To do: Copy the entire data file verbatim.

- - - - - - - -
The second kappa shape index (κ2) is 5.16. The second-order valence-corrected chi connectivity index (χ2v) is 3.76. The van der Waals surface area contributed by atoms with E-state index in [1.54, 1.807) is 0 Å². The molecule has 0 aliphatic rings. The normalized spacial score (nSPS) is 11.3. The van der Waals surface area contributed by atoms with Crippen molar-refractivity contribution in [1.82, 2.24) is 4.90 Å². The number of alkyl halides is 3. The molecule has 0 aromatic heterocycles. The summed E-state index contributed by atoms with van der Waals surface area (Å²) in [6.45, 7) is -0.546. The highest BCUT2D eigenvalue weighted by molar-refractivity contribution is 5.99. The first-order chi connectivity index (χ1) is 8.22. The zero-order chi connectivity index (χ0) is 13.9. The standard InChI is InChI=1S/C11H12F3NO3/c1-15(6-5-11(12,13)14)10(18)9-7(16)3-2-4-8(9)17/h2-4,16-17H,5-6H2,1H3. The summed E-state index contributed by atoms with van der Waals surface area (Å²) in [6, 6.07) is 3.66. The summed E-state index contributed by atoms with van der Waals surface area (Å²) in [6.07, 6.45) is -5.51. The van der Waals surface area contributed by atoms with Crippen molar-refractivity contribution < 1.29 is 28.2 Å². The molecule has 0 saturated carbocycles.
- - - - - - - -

The second kappa shape index (κ2) is 5.16. The second-order valence-corrected chi connectivity index (χ2v) is 3.76. The van der Waals surface area contributed by atoms with E-state index in [1.54, 1.807) is 0 Å². The molecule has 0 aliphatic rings. The normalized spacial score (nSPS) is 11.3. The van der Waals surface area contributed by atoms with Crippen molar-refractivity contribution in [1.82, 2.24) is 4.90 Å². The number of alkyl halides is 3. The molecule has 0 aromatic heterocycles. The summed E-state index contributed by atoms with van der Waals surface area (Å²) in [6.45, 7) is -0.546. The highest BCUT2D eigenvalue weighted by molar-refractivity contribution is 5.99. The first-order chi connectivity index (χ1) is 8.22. The zero-order chi connectivity index (χ0) is 13.9. The standard InChI is InChI=1S/C11H12F3NO3/c1-15(6-5-11(12,13)14)10(18)9-7(16)3-2-4-8(9)17/h2-4,16-17H,5-6H2,1H3. The summed E-state index contributed by atoms with van der Waals surface area (Å²) in [6, 6.07) is 3.66. The summed E-state index contributed by atoms with van der Waals surface area (Å²) in [6.07, 6.45) is -5.51. The van der Waals surface area contributed by atoms with Crippen molar-refractivity contribution < 1.29 is 28.2 Å². The molecule has 0 saturated carbocycles.